Close

Member Login

Logging In
Invalid username or password.
Incorrect Login. Please try again.

not a member? sign-up now!

Signing up could earn you gear and it helps to keep offensive content off of our site.

PRINT DIGITAL

Legacy 1934: Girls Gone Wild

Legacy 1934: Girls Gone Wild

For girl-meets-boy skiing, there was no better place than Quebec’s Gray Rocks.
By John Fry
posted: 01/07/2010

Enticed by popular learn-to-ski weeks and a glamorous nightlife, single women converged for many years on Gray Rocks, Que., which opened with a ropetow in 1934.

If you were single, the ingredients of a successful ski trip for generations of skiers were a big lodge with communal dining, a bar that was open past midnight, talented ski instructors, dancing, good-looking girls and handsome fellas...and, oh yeah, reliable snow. For years, no resort fused these qualities better than Gray Rocks, in Quebec’s Laurentian Mountains. It succeeded even though its 620-foot vertical was dwarfed by nearby Mount Tremblant’s 2,000 feet.

Gray Rocks resort was born a century ago when the Wheeler family built an inn on the shores of Lac Ouimet. It was a rambling, ever-expanding building, with creaky wide-board floors, smoky fireplaces and shared bathrooms. Initially offering fishing, hunting and golf, Gray Rocks branched into skiing in 1934 with the installation of a ropetow. 

If Gray Rocks didn’t invent the Saturday-to-Saturday learn-to-ski week, it perfected it. The secret was its Snow Eagle Ski School—arguably the most disciplined and best-trained on the continent. The instructors polished their leather boots each morning and wore spotless uniforms. They were diligent professionals. It wasn’t a problem for a daughter to get permission from her parents to visit Gray Rocks to learn to ski. Of course, she could learn a lot more.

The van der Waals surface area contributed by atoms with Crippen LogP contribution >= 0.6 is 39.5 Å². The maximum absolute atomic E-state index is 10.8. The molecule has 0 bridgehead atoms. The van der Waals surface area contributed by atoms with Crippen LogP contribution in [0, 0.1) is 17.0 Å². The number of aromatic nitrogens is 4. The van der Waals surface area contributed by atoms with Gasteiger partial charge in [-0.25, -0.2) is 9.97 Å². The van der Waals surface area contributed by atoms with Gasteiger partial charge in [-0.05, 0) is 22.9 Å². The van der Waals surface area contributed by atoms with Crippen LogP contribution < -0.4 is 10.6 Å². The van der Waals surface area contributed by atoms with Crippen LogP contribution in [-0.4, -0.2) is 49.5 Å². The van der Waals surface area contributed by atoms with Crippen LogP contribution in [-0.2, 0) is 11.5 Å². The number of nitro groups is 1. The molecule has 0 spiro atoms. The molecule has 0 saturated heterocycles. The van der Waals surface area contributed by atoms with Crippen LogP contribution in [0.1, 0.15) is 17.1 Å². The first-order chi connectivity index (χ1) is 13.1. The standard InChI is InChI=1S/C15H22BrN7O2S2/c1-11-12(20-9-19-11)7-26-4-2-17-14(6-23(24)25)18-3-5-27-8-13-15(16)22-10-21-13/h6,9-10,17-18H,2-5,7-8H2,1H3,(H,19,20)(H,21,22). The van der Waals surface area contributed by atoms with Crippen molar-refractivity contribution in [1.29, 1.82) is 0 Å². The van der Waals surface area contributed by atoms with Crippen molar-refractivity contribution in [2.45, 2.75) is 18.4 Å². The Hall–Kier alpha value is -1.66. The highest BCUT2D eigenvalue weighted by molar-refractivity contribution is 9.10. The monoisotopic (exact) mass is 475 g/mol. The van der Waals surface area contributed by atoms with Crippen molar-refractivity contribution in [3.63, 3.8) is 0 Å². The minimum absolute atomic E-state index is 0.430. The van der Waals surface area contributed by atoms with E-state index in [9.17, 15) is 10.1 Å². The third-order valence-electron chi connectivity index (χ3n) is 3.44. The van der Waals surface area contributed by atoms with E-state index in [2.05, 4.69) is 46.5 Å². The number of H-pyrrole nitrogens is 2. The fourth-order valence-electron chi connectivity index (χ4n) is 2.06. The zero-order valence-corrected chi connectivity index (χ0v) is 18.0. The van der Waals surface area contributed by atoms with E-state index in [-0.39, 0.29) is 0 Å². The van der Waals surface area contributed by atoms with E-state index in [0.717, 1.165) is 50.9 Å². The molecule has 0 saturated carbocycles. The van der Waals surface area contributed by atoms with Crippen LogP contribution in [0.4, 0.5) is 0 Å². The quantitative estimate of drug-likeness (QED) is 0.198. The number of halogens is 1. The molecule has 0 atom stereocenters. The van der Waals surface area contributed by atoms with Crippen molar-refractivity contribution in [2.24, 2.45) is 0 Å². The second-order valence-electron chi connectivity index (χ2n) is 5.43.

It wasn’t the fault of the instructors that they were bronzed athletes, many of them with charming French accents. They often could be found at night in the packed cocktail lounge, where the throng of après-ski revelers danced from table to table. “There wasn’t a secretary on the Eastern seaboard who hadn’t been to Gray Rocks,” quips a skier who’s visited the region for 60 years.

To ensure reliable snow, Gray Rocks was one of the first Canadian ski hills to install snowmaking. But recent years were not kind to the aging ski area. The public’s desire for shorter vacations with more sophisticated amenities killed the learn-to-ski week. Multimillion-dollar improvements at Tremblant siphoned off vacationers. And now boy meets girl via match.com.

This past summer, Gray Rocks’ American owner, Phil Robinson, shut the place down. After a hundred years, the party is over.

reviews of Legacy 1934: Girls Gone Wild
The content of this field is kept private and will not be shown publicly.
  • No HTML tags allowed

More information about formatting options

Type the characters you see in this picture. (verify using audio)
Type the characters you see in the picture above; if you can't read them, submit the form and a new image will be generated. Not case sensitive.
All submitted comments are subject to the license terms set forth in our Privacy Policy and Terms of Use